By Natasha Matta

Boudica was born in 30 AD to a high class family in Colchester, England. Other than this, little is known about Boudica’s early life. In fact, all of the information about her later life was recorded by Roman scholars, namely Tacitus and Cassius Dio. She was described by Cassius Dio as, “very tall, the glance of her eye most fierce; her voice harsh. A great mass of the reddest hair fell down to her hips. Her appearance was terrifying.” Boudica’s appearance struck everyone who laid eyes on her. When she was eighteen, Boudica married King Prasutagas of the Celtic Iceni tribe of East Anglia and ruled beside him as Queen. Hoping to make peace with the Romans and keep his kingdom safe from attack, King Prasutagas named Emperor Nero co-heir to his land and wealth, along with his daughters. When King Prasutagas passed away without leaving a male heir, Emperor Nero annexed his territory and seized all of his property, even though it rightfully belonged to Boudica and her daughters.

Then, Nero redistributed the lands to Roman soldiers and officials. King Prasutagas’ family and high ranking members of the Iceni tribe were treated like slaves by the Romans and their belongings were plundered. To further shame and humiliate the Iceni, the Romans publicly flogged Queen Boudica and raped her two daughters. Boudica vowed retribution against the Romans, saying, “Nothing is safe from Roman pride and arrogance. They will deface the sacred and will deflower our virgins. Win the battle or perish, that is what I, a woman, will do.” She was determined that the Romans would not break her.

The Iceni and the Trinovantes (the Iceni’s neighbors to the south) forged an alliance, having both suffered at the hands of a common enemy— the Romans. With the Roman provincial governor Gaius Suetonius Paulinus distracted with fighting a battle in Wales, Boudica seized the opportunity to mount a rebellion. The combined force of the two tribes defeated the Roman Ninth Legion, and then conquered Camulodunum (Colchester), Londinium (London), and Verulamium (St. Albans). They sacked and set fire to the towns, terrifying the defending Romans into fleeing. However, once Roman governor Seutonius returned from battle in Wales, he gathered troops and eventually defeated the Iceni and Trinovante forces. In an account in the Annals of Rome, historian Tacitus describes the decisive final battle between Boudica and the Romans, which took place in the Midlands of England. It was speculated to have taken place in Mancetter in 61 AD. The Iceni and Trinovantes could not afford advanced weapons and armor in comparison to the Romans; they rode chariots and wielded short oval shields, spears, and flat, double-edged swords, which were inferior to the more protective armor and powerful javelins of the Romans. The Romans trapped Boudica’s army, leaving them no room to push forward or retreat, and massacred them with their superior weaponry. Although they ultimately fell to the Romans, the Iceni and Trinovante forces dealt substantial damage, taking the lives of almost 70,000 Romans and pro-Roman Britons, proving that they were not invincible. After their defeat, Boudica and her daughters commited suicide by poison, wishing to die honorable deaths rather than live in Roman captivity.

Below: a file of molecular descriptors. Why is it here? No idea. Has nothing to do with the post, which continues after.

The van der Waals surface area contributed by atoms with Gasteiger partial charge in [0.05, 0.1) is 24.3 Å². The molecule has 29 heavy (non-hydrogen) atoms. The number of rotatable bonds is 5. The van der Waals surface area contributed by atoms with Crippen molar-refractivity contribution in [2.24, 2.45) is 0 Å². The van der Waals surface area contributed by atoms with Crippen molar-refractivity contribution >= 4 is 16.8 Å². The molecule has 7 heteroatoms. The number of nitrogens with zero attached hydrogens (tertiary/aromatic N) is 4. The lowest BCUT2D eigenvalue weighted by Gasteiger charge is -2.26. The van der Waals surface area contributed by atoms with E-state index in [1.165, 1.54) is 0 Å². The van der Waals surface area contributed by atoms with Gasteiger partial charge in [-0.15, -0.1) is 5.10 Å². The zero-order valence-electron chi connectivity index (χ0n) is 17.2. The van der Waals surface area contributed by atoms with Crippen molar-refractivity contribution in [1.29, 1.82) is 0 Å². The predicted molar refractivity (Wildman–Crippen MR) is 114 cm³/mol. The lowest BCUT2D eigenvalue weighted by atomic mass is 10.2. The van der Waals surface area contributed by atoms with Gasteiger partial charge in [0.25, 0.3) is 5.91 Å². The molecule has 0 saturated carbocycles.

Boudica was and continues to be hailed as a national British heroine, a strong leader, and a courageous warrior, which is why the Iceni honored her with an elaborate burial ceremony. A bronze statue of Boudica riding her chariot was commissioned and designed by Thomas Thorneycraft, a renowned British artist and engineer. After Thorneycraft’s death, the piece was finished by his son and placed next to the Houses of Parliament in what was Londinium, the Roman capital of ancient Britain, in 1902. It still stands there today in her honor.

Why Did I Choose to Research Boudica?

During freshman year, while taking AP World History, I saw a dire lack of female rulers and leaders, so I chose to write my final research paper comparing powerful female queens across different time periods. I came across Boudica and wanted to learn more about her inspirational story by writing a piece for iFeminist.

Works Cited

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Queen Boudica (Boadicea) of the Iceni. (2020). Historic UK. Retrieved from

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Gillespie, C. (2020). Boudica: Warrior Woman of Roman Britain. Oxford University Press. Retrieved from

Boudicca Statue: Westminster Bridge, London. (2020). Retrieved from

Alternate history: what if Boudica had defeated the Romans?. (2020). Retrieved from

Goldfarb, K., Queen Boudica And Her Epic Revenge Against The Romans. (2019). All That’s Interesting. Retrieved from

Warrior Queen - Boudica the Iron Age Warrior Queen Who Battled Rome. (2020). Retrieved from

This article was published on 10/2/20